Also try to get at least seven hours of quality sleep per night, and find ways to manage your stress levels, such as through mindfulness meditation, yoga, breathwork, tai chi, or walking.


healthy breakfast bowl

Alexey Dulin / Getty Images

Diet includes everything you eat and drink.

How It May Affect Your Set Point

It’s a given that your diet will affect your weight. As we know, to maintain a certain weight, energy intake (or calories consumed) should generally match the energy expended. It’s not quite as simple as that, though. Even with that “thermostat” in working order, the idea that restricting calories and hitting the gym a little harder will result in long-term weight loss might not always be true.

What to Do

Skip the crash diets if you want to lose weight. “Crash dieting can show results for a short period of time, but in most cases, it will leave you binge eating in a few days,” says Tanner. “Adding one thing at a time to your daily routine to achieve your goals, rather than completely cutting everything out, will help you avoid yo-yo dieting, which can mess up your hormone levels and make it harder to sustain weight loss.”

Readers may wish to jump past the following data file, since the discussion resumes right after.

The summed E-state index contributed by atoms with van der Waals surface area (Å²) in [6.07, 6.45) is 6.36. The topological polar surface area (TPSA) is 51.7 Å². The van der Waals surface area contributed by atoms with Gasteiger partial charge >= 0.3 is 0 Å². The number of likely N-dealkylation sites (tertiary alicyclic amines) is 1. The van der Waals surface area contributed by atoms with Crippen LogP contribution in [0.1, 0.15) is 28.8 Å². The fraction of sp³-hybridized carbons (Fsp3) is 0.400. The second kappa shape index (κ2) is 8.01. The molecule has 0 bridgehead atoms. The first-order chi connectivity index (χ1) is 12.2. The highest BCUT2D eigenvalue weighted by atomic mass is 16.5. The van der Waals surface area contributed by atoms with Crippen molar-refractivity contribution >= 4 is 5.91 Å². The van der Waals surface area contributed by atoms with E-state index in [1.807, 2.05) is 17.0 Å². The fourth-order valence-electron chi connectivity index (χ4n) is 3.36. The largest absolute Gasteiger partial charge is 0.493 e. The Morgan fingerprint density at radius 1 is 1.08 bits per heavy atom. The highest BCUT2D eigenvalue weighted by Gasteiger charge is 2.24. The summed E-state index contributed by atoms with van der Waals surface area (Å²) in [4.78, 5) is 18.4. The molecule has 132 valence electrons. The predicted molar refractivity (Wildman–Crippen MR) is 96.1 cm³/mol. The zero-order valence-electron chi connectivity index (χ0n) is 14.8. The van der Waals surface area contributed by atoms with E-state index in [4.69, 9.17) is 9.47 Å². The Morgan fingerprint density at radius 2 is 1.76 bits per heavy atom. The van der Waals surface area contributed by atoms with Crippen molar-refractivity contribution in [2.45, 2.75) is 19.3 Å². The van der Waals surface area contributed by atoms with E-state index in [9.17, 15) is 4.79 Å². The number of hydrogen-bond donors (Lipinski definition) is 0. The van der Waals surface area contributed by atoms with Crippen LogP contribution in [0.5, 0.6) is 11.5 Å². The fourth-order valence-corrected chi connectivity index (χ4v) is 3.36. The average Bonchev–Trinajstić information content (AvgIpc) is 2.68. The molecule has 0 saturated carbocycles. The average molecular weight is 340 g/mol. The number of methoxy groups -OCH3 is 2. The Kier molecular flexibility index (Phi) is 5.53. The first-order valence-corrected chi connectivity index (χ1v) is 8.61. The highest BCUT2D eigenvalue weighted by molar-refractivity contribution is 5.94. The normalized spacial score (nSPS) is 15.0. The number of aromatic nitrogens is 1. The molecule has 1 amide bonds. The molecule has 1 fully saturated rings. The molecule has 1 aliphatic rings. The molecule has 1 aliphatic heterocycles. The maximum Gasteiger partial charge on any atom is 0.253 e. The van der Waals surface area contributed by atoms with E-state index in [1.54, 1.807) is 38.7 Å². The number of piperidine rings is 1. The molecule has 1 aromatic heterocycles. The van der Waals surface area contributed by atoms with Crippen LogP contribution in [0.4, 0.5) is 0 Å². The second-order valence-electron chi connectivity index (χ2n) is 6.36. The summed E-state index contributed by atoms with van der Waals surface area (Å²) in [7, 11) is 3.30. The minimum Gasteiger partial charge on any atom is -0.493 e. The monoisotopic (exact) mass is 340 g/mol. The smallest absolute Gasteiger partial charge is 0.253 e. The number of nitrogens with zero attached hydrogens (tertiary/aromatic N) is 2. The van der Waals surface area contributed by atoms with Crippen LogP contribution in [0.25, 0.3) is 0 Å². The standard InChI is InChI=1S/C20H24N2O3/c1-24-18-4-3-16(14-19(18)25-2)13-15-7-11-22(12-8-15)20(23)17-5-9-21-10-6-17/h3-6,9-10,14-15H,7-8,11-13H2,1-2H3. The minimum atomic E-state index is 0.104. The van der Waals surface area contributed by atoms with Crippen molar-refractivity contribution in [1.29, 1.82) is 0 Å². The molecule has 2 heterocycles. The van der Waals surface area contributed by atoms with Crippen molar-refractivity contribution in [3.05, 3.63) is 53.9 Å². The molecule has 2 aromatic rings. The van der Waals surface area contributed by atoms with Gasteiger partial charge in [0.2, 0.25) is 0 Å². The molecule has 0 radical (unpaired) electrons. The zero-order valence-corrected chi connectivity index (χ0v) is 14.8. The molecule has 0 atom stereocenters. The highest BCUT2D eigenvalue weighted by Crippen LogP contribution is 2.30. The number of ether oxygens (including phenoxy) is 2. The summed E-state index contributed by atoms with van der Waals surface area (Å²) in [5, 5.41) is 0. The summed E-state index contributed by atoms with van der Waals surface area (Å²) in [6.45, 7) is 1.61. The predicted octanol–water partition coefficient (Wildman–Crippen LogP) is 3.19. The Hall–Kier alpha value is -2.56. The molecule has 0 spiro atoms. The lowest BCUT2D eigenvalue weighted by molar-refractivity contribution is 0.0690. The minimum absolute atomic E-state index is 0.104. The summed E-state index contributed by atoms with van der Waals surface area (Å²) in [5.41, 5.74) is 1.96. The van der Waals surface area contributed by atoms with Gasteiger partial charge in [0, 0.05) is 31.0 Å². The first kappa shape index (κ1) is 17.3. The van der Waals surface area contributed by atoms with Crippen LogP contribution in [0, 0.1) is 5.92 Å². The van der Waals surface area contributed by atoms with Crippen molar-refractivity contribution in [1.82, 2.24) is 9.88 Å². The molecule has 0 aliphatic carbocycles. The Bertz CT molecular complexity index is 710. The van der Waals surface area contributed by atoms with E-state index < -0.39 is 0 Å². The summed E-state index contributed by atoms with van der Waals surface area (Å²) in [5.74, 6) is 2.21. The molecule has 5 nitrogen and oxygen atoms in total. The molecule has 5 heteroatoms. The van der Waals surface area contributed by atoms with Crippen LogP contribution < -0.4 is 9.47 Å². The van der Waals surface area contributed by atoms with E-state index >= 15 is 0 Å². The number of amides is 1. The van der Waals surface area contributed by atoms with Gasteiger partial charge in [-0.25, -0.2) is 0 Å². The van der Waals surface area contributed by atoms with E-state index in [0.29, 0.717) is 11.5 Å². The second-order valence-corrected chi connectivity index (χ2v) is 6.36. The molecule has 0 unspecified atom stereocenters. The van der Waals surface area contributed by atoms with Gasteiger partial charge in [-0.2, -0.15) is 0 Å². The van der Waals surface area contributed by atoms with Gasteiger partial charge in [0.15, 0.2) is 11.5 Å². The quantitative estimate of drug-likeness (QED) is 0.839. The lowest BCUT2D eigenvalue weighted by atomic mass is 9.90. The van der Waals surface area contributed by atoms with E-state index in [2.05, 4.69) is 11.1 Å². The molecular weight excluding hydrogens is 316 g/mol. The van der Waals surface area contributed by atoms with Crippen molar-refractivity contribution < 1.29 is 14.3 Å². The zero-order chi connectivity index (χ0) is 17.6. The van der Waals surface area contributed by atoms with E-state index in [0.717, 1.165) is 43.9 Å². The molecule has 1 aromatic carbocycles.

Sudden, drastic cutting of calories can also mean that your body weight changes too fast, which makes it harder for your body-weight set point to catch up and reset to a new level. Plus, you risk losing lean muscle tissue, which will slow your metabolism. So, to maintain a lower weight, swap fad diets for healthy eating, and take the “dieting” slow. For example, try losing 5% to 10% of your overall weight first, and focus on maintaining that for two to three months before you take the next step down. Again, always focus on high-quality foods in their most natural state.


person doing daily run

fancy.yan / Getty Images

In this context, fitness can include both planned, intentional exercise as well as your regular activity level (such as whether you sit at a desk most of the day, work on your feet doing a labor-intensive job, etc.).

How It May Affect Your Set Point

As mentioned above, weight loss typically happens when the output of energy is greater than the input. It’s even been proven that exercise can overcome certain genetic markers that lead to obesity. If you’re going to lower your body-weight set point, working out is a major factor. However, our next point might alter the way you approach the gym.

What to Do

By far the best way to achieve long-term weight loss with exercise is by adding muscle to your frame. This is because muscle is a metabolically-active tissue that may allow your body to burn a lot more calories even when you’re at rest. If anything is going to prevent your body from defending a set weight, it’s this, so look to weights and toning workouts for your upcoming gym sessions. Great full-body workouts include weight lifting, rowing, barre, and boxing. If you’re usually a devout cardio fan, make sure you’re adding strength training and eating enough protein to maintain your muscle mass.

Should You Try to Change Your Set Point Weight?

person wearing workout clothing with equipment in studio

FreshSplash / Getty Images